Ripley Co MO

Jerry J Morris

Fort Smith Democrat

Sep. 2, 1933

Submitted by Larry J Henry.


Altus Sept. 2, 1933 ..... (Special) The past three years of depression have been years of comfort and plenty compared to the days of the Civil War, and the era of reconstruction that followed.

No relief to families in distress was forthcoming then. A head of a family had no chance to work on the road one or two days a week for the government. No Red Cross flour was distributed. The necessities one got he obtained through his own resources. Literally it was everyone for himself and God pity the hindmost.

By the majority of the present generation the stories of the tribulations of the poorer families during the bloody conflict were learned from history texts in school, but to J. J. Morris, genial octogenarian who lives two miles east of Altus, these stories are facts of grim reality.

For a ten year old he endured hardships that would have broken the spirit of many persons twice that age. He assumed the responsibilities of an adult and endured hardships in the manner of a youthful Spartan in his efforts to help feed his family while the father fought on the side of the Confederacy for four long years.

Children of his age were deprived of schools, suitable food and clothing; they were robbed of their youth. Their crops were ransacked by soldiers of both sides. Folks were reduced to a state of absolute penury. They became accustomed to bloodshed, grief and misery.

Flour Vanishes

Several small skirmishes were fought in the neighborhood. Troops from both sides occasionally passed through town. The Morris family were never molested other than to have corn taken from the fields and leather from the tanning. Even their neighbors were guilty of such sins.

The longer the conflict waged the harder times became. The mother assumed the responsibility of both parents and supervised the family circle. Bread was hard to get. There was no soda, baking powder or lard to go into the bread. Salt became a luxury, and cornbread was eaten at every meal. Work animals became scarce, and Mr. Morris recalls that he and his brother planted corn by pulling old stocks from the ground and depositing the grain in the holes thus made.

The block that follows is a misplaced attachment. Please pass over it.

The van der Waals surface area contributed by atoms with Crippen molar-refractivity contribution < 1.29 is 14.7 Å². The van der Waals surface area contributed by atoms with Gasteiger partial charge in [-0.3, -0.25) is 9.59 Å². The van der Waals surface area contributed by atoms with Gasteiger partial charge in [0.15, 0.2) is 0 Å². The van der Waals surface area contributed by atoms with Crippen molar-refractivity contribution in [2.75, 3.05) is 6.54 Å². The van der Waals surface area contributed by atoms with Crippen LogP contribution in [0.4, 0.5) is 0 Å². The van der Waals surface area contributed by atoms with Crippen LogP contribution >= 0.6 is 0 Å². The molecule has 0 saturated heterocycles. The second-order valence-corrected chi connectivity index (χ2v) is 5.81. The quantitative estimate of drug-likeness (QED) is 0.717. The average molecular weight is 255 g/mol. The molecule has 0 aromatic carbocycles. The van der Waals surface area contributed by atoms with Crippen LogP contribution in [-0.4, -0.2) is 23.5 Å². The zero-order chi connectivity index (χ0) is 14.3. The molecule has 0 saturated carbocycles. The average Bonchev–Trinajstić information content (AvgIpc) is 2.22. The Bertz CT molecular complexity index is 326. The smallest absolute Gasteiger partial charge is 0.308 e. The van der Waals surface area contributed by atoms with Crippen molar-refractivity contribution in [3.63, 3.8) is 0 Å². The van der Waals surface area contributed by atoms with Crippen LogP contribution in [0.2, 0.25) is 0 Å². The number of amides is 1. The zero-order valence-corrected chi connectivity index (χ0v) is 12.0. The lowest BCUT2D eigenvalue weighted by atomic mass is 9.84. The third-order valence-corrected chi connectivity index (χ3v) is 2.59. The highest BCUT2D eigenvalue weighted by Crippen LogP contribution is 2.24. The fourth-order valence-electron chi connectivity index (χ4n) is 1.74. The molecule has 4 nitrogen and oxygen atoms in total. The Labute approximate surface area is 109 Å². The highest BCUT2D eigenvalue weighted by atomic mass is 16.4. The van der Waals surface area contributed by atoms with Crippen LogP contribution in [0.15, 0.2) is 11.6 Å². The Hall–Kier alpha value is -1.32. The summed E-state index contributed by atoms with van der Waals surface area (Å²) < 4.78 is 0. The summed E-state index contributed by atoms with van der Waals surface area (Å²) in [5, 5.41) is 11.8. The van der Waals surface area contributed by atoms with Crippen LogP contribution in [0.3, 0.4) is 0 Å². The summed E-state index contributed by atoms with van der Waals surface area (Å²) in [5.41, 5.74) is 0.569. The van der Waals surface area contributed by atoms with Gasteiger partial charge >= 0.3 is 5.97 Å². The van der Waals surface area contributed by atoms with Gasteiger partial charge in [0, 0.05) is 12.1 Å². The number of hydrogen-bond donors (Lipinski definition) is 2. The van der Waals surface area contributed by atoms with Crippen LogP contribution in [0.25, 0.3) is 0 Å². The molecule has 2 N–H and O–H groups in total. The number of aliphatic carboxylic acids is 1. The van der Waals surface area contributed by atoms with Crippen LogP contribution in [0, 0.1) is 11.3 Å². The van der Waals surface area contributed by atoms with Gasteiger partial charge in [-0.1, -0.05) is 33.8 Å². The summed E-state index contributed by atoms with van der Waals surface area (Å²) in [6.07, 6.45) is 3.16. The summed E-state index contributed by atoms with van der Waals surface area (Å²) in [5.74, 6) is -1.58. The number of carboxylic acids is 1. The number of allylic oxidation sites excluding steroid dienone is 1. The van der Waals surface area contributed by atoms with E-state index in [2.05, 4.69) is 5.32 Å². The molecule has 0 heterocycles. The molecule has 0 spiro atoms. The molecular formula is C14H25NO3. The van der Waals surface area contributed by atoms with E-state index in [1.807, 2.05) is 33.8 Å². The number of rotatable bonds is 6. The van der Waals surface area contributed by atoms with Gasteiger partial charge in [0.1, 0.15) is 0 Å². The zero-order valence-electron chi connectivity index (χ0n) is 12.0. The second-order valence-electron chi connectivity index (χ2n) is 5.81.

The family lived in a one-room log house 18 feet square. There were no windows. All cooking was done on the fireplace. Lights were improvised tallow candles or pine knots. Trundle beds for the children were removed from under the larger beds, all homemade affairs, when bedtime came. "I don't see what kept folks from starving to death," Mr. Morris said a number of times.

Reeve's Company, composed of Confederates, was nothing more than a band of bushwhackers. They operated over a large territory, and did as much harm to the Southern sympathizers as to Federals. Other bands of night riders roamed over the countryside.

Did a Man's Work

In 1863 young Jerry was called upon to drive five women in an ox wagon to Pilot Knob, 80 miles away, to get a bushel of salt for each member of the sojourners. The round trip required two weeks. The distribution of the salt was in charge of the Federals, and members of the party had to take the oath of allegiance before the salt was sold. Farm produce was bartered for the salt.

During the same year he had a chance to earn a bushel of meal for moving a family to Cherokee, 20 miles away. Very little corn had been raised that year around Doniphan, but there was a good yield at Cherokee Bay, and Jerry was to receive his bushel of mail after he arrived at his destination. The head of the family owned a wagon and Jerry borrowed a yoke of oxen to pull the load. The man he was moving rode ahead on a horse and behind came the 10-year-old boy, all alone, atop the wagon load of household goods. The trip required a full day.

Near Cherokee Bay was a 40 foot bridge over a stream. Coming out from the woods, after lumbering over the many miles of stony, road, the oxen were on the bridge before young Morris was aware there was a chasm to be crossed. Each animal pushed with all his might toward the middle of the trestle. There were no bannisters at the sides of the bridge; not even a one-inch plant had been nailed to the edges to keep animal's hoofs and wagon wheels from slipping off at the sides. Clinging for dear life and expecting to be hurled with wagon and oxen off the structure at every instant, the young driver finally drove the frightened animals across. He hadn't had time to stop the oxen and turn back to reconnoiter and his escort ahead did not even glance around. That was the narrowest escape that he had ever had.